“What is a three star experience like?”, some foodie and non-foodie friends use to ask me. What is the difference between a one, a two and a three star restaurant? In Michelin terms the answer is straightforward:
In essence the Michelin ratings pave the way of planning trips. Sitting in the very restaurant, however, is a different matter – how to really say a meal or dining experience would be worth three stars? First, let me stress this is a very personal matter – I am not a professional tester (good for me as I can choose rather freely what to eat) but I think I have eaten enough to be able to tell the differences… Second, I have personal likes and dislikes but in any review I try to point out where this might ve relevant. So, it shouldn’t affect the statement made and I prefer to give solid reasoning when praise or criticism is appropriate.
Personally, without going into much detail and without elaborating on a sophisticated 100/100 scale (which I do not use anyway) the overall satisfaction is a function of the product quality, cooking precision, composition of dishes (pairing of flavours, sensible use of textures, dimensioning), creativity (unique/novel pairing of flavours, new techniques, unique handwriting), menu composition, consistent quality, service, ambiance. What I ‘borrow’ is the grading system (very good – one star, excellent – two stars, outstanding/exceptional – three stars).
At a three star restaurant I just take product quality and cooking precision for granted – there is no excuse for faults here. If one just takes the best products available, cooks them impeccably and composes dishes in a stringent way, that can be very well three stars as numerous examples (like L’Ambrosie, Ducasse, Auberge de L’Ill or Thieltges here in Germany) show. Some might find this boring but it is just an immense pleasure to eat something which cannot be made better. Kind of risky because this approach dramatically fails if there are only minor deficiencies. Readers of my blog might have noticed that I prefer a cuisine that surprises my in a distinct way and shows some uniqueness, be it a unique style in pairing flavours (like Amador or Bau) or a unique approach to cooking (like Redzepi or Achatz).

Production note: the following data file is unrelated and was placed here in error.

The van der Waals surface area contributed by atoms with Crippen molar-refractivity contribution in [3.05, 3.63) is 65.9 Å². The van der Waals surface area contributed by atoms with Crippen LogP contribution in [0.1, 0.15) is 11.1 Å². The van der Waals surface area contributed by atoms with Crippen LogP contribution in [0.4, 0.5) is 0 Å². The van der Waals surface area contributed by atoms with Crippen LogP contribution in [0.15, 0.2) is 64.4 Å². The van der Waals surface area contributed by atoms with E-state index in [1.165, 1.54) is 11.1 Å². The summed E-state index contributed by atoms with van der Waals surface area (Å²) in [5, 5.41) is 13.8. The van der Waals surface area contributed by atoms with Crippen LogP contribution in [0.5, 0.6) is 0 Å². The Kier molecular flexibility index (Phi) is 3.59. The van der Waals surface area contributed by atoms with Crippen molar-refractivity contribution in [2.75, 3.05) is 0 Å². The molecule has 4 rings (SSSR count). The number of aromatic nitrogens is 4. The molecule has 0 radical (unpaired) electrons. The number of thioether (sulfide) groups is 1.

Where was I? Why am I telling you this an intro to another visit of Christian Jürgens at the Überfahrt? Because, in Germany, the highest laurels seem to be in sight for him and Thomas Bühner. (Personally I would like to count in Michael Hoffmann of Margaux but he needs to get the second star first…) Maybe these thoughts can help in evaluating my recent experiences and make it transparent why I think there could be a promotion or not…
After my last visit at the Überfahrt about a year had passed – it was Jürgens’ first year at the Überfahrt and his early steps at his new domain were rather impressive. So, time for a short update – before the new guides come out…
We decided to let Jürgens cook for us and he proposed a menu of his current highlights:
As it is apparent from the menu there are some classic dishes in a modern robe (Forelle “Müllerin” and part of the beef main – Fillet “Rossini”) – interesting…
It started with a twinkling eye as the first nibbles were pebbles (Kieselsteine) from the Tegernsee. Served in a small bowl with real stones the three eatable ones were made of creamy potato mousse (surprising if you bite in the first time because you don’t expect that softness) coated with a mix of squid ink, truffles and potato. An interesting and nice start but no culinary revelation.